Harry Potter fans reach the end of a magical journey
July 22, 2007
WIESBADEN, Germany — This was one witching hour that couldn’t come soon enough for a lot of well-meaning mortals.
No matter the time zone, no matter the events of the preceding day, countless numbers of young and old readers across the globe queued up at midnight Friday to learn the fate of a certain boy wizard.
“We now present the seventh and final installment in the epic tale of Harry Potter,” reads the inside jacket of “Harry Potter and the Deathly Hallows.”
In U.S. military communities across Europe, kids rarely accustomed to staying up late — really late — were granted a parental pardon in the name of Potter. The Army and Air Force Exchange Service, through its BookMark stores, was more than willing to be complicit, staging all sorts of activities at select locations.
“This is a great thing for them to do,” Dana West of Darmstadt, who was present with her husband and two children, said of AAFES as she looked over the crowded bookstore in Wiesbaden.
It was a half-hour before midnight and kids ranging from toddlers to teens were playing Potter trivia, getting their faces painted or traipsing around in wizard’s wear, wand in hand.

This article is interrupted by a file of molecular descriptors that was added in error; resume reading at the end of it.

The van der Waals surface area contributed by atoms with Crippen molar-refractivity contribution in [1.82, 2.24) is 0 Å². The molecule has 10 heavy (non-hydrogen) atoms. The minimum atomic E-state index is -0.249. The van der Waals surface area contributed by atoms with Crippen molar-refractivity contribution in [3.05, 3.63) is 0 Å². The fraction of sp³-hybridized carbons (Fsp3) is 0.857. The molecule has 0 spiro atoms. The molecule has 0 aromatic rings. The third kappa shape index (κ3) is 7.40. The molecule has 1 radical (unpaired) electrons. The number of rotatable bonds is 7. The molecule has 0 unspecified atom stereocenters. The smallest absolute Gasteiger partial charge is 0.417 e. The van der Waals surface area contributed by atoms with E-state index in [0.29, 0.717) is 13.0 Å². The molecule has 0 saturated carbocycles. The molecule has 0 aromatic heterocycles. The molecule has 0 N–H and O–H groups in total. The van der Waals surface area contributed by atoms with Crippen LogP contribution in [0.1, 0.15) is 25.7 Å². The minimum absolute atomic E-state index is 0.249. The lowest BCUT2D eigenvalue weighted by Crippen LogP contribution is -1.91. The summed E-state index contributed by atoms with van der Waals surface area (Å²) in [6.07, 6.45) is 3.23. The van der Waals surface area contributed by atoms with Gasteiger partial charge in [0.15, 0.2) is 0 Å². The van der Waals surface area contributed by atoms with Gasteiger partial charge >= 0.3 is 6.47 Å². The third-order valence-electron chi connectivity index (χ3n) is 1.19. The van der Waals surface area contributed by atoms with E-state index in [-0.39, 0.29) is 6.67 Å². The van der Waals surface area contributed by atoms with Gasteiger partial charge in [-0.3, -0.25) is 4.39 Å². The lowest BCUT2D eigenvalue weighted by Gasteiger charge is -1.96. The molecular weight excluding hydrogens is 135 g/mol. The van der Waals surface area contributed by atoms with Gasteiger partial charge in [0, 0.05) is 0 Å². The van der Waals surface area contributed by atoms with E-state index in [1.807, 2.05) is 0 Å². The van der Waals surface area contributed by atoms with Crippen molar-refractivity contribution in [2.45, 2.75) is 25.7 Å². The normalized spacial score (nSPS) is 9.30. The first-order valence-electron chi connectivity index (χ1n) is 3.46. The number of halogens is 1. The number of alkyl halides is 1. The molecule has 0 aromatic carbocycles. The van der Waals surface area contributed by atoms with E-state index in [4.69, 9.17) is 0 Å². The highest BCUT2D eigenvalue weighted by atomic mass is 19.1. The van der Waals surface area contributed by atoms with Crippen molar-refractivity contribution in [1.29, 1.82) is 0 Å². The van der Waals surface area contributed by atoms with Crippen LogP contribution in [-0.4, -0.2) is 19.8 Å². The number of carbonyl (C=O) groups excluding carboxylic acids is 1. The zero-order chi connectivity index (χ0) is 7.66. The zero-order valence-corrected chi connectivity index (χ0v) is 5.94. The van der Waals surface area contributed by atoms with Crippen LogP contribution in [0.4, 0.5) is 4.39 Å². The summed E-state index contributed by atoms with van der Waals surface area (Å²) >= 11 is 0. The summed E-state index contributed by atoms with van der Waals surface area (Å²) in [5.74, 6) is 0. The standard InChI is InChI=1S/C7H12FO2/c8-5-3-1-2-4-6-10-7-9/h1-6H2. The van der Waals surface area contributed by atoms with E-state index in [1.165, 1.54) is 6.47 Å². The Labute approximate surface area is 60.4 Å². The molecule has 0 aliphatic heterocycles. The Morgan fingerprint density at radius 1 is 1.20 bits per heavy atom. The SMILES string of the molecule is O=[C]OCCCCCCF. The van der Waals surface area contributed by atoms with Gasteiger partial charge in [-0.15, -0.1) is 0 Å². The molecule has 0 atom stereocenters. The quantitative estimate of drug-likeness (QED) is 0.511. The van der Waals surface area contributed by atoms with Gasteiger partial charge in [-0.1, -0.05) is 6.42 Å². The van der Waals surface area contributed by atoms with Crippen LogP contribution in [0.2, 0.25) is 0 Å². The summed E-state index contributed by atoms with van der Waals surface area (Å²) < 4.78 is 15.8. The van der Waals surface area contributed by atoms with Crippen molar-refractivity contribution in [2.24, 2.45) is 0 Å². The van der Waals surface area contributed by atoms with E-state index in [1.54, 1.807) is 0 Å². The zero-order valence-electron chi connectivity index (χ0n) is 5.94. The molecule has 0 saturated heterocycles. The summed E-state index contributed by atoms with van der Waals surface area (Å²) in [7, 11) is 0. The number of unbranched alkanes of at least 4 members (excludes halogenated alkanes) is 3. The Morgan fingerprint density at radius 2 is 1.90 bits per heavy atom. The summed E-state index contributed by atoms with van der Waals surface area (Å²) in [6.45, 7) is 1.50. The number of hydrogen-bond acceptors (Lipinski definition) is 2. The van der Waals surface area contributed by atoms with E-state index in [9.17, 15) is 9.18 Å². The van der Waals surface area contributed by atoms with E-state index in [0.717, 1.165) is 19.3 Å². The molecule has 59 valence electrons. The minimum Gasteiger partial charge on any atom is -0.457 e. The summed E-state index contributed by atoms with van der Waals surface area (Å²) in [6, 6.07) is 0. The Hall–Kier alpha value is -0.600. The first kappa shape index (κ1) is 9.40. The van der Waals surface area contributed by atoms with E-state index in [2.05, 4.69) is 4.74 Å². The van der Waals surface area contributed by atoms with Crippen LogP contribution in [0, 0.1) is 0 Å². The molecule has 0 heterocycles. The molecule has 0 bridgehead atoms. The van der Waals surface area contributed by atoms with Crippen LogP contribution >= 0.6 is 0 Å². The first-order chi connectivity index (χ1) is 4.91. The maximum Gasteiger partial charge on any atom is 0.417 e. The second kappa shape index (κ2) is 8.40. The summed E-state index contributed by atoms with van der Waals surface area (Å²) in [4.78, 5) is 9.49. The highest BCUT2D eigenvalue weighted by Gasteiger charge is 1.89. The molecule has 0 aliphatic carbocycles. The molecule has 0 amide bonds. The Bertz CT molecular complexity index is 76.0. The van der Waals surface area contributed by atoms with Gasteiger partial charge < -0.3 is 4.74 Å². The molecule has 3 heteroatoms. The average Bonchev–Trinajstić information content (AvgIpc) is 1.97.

“They’re not real wands,” 4-year-old Liam Coulter whispered with assurance. He had traveled with his parents, Maj. Sean and Katie Coulter, from Hohenfels for the big event.
While the wands weren’t real, in a magical sense, the owls at the BookMark in Schinnen, Netherlands, certainly were.
“Harry Potter and owls go together,” said Patty Anderson, the Schinnen bookstore manager. “The kids were just ecstatic. The [trained] owls were literally flying inside the store.”
Unlike bookstores in places such as Wiesbaden and Heidelberg, Schinnen opted to open two hours early on Saturday, instead of going the midnight route.
But that didn’t stop copies of “Deathly Hallows” from, figuratively speaking, flying out the door. Anderson said Saturday afternoon that she had already sold more than half of the 400 books she was allotted.
In Heidelberg, that many hardbacks were sold between midnight and 3 a.m., according to Arthur Varjabedian, operations manager for the main exchange.
Chris Costella, the bookstore manager in Wiesbaden, said of the 800 copies he had, more than half had been sold by late Saturday afternoon.
As an aside, his boss, Tony Ventura, said that for the past week the books had been kept under lock and key in a store office, with a security camera running 24 hours a day to monitor the treasured text.
“It’s Harry Potter — and it’s the last one,” Varjabedian said in explaining the great Harry hullabaloo. But, he added, author J.K. Rowling “might change her mind, you know.”
That would be fine with 20-year-old Laurel Arismendi, who has grown up with the bespectacled boy. She’s read each book more than once, and says there are many lessons and insights for people, young and old, to glean.
“There’s so much value in them,” Arismendi said with tears in her eyes. “I’m going to miss Harry and his friends.”